- The controversy has been covered in the media by such prominent organizations as CBS, the Chicago Tribune, the Washington Post, the Wall Street Journal, the National Review, FactCheck.org, Time Magazine, ABC News, FOX News, Newsweek, the New York Times,, and the National Right to Life Committee (NRLC).
- The bill Obama voted against was the Illinois version of the Partial Birth Abortion Ban Act that became the most prominent abortion-related bill in decades, and as an act of government behind only Roe v. Wade in prominence here in the United States. The bill outlawed the practice of intact dilation and extraction in which children are killed while being delivered and in some cases survive only to be left to die - which fact played a key role in the testimony and ultimate Congressional decision. Obama was the only Illinois state senator to speak out against the bill on the senate floor, but for years would mis-represent his vote until his campaign was finally forced to concede the lies.
- I simply do not understand how you can objectively deny that this is either not prominent or poorly sourced. You can keep calling it rhetoric all you want, but objectively, any controversy surrounding a public figure that has this sort of evidence and sourcing ought to be referenced prominently on their main Wikipedia article. The fact that you are still so adamantly opposing it does not speak well for your impartiality. --Jzyehoshua (talk) 18:34, 1 January 2010 (UTC)
- I will however say this: I noticed the Rezko controversy is at least now mentioned in the article. I don't remember it being there before, was that added recently? I am only on archive page 10 so far, and already have found at least 20 different users who complained because for a long time it was just mentioned as a footnote (#139 as of July 2007) with all the info and sources for it hidden down in the footnote. That had a LOT of people complaining.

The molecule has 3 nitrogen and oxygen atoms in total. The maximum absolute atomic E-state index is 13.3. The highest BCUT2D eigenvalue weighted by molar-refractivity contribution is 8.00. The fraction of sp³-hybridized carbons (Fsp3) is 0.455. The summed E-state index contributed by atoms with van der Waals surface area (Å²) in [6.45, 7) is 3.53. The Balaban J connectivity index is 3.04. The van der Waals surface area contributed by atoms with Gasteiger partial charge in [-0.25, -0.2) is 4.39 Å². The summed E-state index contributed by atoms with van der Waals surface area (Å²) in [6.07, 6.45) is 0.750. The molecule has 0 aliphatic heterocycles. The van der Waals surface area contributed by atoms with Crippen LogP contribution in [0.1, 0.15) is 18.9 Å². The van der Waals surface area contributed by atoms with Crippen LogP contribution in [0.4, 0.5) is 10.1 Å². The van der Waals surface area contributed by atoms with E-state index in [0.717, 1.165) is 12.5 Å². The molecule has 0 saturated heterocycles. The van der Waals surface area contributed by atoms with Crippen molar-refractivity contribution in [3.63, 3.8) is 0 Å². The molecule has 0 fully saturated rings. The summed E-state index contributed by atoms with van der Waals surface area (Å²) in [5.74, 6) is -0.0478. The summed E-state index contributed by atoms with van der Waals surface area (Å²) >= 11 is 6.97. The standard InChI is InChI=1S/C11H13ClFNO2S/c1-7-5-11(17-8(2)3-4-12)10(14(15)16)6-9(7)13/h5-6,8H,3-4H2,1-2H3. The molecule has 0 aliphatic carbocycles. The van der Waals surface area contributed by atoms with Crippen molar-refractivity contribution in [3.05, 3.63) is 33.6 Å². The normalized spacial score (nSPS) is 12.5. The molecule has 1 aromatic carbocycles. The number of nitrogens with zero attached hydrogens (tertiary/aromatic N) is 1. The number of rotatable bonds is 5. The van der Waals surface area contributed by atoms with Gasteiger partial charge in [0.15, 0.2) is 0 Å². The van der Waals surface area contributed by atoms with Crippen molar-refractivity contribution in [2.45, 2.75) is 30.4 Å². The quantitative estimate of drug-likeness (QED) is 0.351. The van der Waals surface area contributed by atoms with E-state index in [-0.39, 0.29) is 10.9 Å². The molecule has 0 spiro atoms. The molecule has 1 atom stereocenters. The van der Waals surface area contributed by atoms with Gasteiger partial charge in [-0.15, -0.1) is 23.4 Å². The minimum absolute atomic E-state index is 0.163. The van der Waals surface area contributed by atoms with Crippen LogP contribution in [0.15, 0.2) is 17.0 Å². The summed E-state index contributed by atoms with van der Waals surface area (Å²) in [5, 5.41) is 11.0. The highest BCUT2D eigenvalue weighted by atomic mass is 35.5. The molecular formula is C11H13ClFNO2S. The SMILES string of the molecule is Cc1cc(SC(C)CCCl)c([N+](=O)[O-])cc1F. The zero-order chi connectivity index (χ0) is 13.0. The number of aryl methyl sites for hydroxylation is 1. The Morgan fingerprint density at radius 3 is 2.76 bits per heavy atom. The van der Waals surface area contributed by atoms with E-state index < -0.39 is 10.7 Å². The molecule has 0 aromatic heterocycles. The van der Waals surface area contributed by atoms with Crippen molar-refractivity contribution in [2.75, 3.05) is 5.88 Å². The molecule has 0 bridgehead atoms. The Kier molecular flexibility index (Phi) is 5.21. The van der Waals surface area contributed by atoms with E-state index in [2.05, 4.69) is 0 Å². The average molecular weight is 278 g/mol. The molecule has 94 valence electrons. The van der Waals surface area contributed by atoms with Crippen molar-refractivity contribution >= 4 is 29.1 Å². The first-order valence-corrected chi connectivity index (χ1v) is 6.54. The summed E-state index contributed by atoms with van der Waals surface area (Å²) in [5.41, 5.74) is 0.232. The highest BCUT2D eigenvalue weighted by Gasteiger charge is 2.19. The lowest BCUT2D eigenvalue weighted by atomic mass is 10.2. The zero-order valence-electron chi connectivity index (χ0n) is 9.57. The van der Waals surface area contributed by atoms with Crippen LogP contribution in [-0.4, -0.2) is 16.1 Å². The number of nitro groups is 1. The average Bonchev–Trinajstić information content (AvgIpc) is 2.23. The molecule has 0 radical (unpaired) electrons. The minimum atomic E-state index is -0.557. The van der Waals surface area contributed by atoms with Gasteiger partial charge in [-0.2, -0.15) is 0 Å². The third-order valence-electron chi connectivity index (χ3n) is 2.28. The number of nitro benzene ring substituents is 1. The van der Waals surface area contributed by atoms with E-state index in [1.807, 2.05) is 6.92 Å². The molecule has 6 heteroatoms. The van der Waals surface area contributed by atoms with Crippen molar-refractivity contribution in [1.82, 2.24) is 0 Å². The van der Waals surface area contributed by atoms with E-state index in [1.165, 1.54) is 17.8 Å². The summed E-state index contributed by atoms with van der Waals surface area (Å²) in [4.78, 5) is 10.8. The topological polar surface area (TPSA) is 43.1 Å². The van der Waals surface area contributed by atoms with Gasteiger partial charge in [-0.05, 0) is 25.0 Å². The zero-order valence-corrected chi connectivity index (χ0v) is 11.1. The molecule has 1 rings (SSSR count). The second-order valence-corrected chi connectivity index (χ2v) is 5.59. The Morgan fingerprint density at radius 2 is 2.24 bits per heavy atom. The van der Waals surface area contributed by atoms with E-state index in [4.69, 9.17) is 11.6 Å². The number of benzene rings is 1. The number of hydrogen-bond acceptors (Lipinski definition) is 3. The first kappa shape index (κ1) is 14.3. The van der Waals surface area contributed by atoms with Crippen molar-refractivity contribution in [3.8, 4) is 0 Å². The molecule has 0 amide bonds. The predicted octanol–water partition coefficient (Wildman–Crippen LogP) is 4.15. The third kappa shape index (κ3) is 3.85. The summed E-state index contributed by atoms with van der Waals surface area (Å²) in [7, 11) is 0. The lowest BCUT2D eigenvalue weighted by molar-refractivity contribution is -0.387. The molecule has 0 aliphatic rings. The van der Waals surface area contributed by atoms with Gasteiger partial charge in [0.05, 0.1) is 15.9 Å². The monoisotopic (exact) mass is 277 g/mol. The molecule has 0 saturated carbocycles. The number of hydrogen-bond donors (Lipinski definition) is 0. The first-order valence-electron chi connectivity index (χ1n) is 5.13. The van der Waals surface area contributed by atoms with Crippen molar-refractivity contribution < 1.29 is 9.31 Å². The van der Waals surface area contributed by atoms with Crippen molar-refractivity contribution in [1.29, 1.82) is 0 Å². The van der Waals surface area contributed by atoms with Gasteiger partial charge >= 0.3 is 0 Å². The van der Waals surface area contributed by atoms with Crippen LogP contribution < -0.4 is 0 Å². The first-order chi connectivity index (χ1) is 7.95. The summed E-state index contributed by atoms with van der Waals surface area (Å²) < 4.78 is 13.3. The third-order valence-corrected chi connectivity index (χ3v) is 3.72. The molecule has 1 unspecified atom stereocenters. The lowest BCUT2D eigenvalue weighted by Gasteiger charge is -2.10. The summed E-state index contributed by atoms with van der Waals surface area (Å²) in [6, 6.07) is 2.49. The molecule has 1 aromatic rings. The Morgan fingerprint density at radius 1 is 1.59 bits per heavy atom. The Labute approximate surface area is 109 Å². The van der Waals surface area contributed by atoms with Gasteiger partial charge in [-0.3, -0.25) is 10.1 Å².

-  ::::::::Again, those are just from the first 10 archive pages, and if they're any indication, this is easily one of the most controversial pages on Wikipedia. --Jzyehoshua (talk) 15:58, 1 January 2010 (UTC)"
- "Well, if only to show there has been a lot of discussion on the issue of what controversies to include (despite some still continuing to claim there are no controversies), I think the discussion is useful. For example, as recently as May 2008, the article did contain information about Obama's controversial present abortion votes, his Reverend Wright association, and opposition by 18 pro-life groups to his interview with Rick Warren that have now been excluded from the article. Starting in May 2008 with the removal of mention of his controversial abortion votes, and ending in mid November 2008, all evidence of these controversies had been removed. I found evidence that as early as April 2008 Scjessey was attempting to remove mentions of the Wright and Rezko controversies from the page. I also found there evidence a user named TheGoodLocust had supported a similar addition to mine about Emil Jones making Obama a U.S. senator through appointing him head over key legislation, but Ubiq wanted it watered down so it did not mention his legislative record had been built in one year. Another user, Grsz11, also denied the need for mentioning that vital fact, but at least remained relatively civil and reasonable during the conversation. Scjessey again attempted removal of controversies, asserting they violated Wikipedia guidelines on BLP, WEIGHT, NPOV, and RECENT, and that he had overwhelming consensus. Here, him and user called Andyvphil and Kossack4Truthlocked horns over the subject. As a result of Scjessey working with an admin named Josiah Rowe it appears the tables began turning in April against mention of controversies. I am only looking at April 2008 and expect the further months will reveal much more about who else was involved here.
- It should be pointed out that from 2004-2008, the following users had supported mention of the present votes on abortion bills in the article:
- User:J8427 July 2006, Archive 2
- User:Bobblehead April 2007, Archive 8
- User:Dce7 April 2007, Archive 8
- User:Pic82101 April 2007, Archive 8
- User:HailFire March 2007, Archive 8
- User:jpgordon March 2007, Archive 8 (supported if sourced reliably)
- User:Ernham March 2007, Archive 8
- User:126.96.36.199 March 2007, Archive 8